Robert Samuelson often writes about how government overspending drags down our economy and threatens prosperity. I consider this a public service. Today, he takes a bit of a break from that to highlight how our government is transferring wealth from the young to the old and to argue for bigger tax breaks for families.

As a mother of three, I’m sympathetic to the idea that families are often overstretched and overlooked. Raising kids is expensive, although I wonder and plan to dig in to the report that Samuelson cites for how much a child costs each year. For starters, he implies that a second child is more costly than the first, which makes no sense to me (even if you have one of each sex, there’s plenty of toys, clothes, and equipment that can be passed on from tot to tot). The fact is that most of the actual goods you need for a child can be purchased relatively cheaply. I assume the vast majority of costs are associated with daycare or foregone earnings by the spouse that stays at home.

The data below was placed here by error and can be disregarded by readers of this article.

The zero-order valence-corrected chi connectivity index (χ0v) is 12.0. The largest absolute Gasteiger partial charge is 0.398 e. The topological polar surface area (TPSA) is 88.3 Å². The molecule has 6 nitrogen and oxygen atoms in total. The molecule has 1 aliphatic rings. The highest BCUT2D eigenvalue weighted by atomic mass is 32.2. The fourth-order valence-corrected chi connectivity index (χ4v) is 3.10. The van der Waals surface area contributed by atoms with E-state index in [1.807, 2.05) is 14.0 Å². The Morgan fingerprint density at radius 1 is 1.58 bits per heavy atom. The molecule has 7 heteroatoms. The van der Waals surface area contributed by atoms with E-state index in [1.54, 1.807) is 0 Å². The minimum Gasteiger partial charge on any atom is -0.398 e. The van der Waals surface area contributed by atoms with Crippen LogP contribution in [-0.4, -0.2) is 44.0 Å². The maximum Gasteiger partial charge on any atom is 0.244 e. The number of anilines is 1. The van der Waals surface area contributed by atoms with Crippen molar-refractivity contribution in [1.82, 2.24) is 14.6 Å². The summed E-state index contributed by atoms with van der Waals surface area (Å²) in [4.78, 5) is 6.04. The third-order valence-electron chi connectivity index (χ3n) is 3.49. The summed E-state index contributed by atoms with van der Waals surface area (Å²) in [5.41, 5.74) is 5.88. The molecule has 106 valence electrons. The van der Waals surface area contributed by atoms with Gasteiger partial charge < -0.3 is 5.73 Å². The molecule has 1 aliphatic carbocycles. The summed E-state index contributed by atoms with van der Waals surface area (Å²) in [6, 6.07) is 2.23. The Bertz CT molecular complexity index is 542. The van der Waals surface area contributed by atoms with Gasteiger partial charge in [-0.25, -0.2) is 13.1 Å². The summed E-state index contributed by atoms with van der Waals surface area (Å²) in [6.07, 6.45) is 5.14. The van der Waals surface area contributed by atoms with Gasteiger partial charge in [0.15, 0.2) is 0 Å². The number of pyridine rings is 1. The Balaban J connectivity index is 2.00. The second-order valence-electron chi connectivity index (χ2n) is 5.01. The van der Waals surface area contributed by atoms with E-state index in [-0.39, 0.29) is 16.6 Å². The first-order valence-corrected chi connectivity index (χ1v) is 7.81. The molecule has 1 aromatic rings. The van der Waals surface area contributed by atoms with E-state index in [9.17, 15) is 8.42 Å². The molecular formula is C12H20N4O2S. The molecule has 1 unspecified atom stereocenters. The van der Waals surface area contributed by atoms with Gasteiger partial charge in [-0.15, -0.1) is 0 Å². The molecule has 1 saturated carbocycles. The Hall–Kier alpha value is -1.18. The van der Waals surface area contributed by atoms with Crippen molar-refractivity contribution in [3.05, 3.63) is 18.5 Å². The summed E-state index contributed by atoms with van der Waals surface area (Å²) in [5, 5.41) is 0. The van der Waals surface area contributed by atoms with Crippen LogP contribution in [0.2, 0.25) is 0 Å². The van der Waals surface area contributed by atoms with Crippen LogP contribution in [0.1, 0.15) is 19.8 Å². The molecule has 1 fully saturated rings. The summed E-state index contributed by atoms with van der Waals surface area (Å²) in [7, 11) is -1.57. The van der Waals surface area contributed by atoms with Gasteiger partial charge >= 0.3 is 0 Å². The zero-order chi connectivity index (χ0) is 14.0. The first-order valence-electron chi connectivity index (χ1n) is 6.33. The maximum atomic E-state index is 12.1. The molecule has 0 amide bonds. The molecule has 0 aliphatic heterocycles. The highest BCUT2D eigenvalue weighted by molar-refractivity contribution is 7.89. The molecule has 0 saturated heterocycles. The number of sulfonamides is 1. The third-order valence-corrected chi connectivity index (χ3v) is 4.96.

Yet regardless of the exact numbers, it is fact that raising kids requires economic and personal sacrifice, and a healthy country and economy needs new young workers to replace and support old, retiring ones.

Samuelson argues for a more pro-family tax system, in part to encourage more people to have kids and out of simple fairness. I certainly agree that the government needs to take a serious look at its spending priorities and revamp the budget so that it isn’t dedicated primarily to transferring money from young to old through our entitlement system. But when it comes to the tax code, I’m not persuaded.

Child tax credits don’t seem like the best way to encourage long-term economic growth and productivity. They do little to change immediate incentives to work and invest, which is what counts most in creating economic growth. Certainly having children is necessary for long-term economic growth, but I’m not sure that tax laws will do much to change people’s decisions about whether and how many children to have (it’s another area I want to research further, but my impression is that Europe’s attempts to stimulate a baby boom have largely failed). It seems likely that a growing, healthy economy that creates a greater sense of optimism about our country’s future and about individual families’ financial prospects would do just as much to encourage people to have more kids as a larger per child tax break.

The most pro-family tax code seems to be the one that leads to the fastest growing economy. Give me rising growth, investment opportunities, and a multitude of job possibilities and you can keep your child tax credits.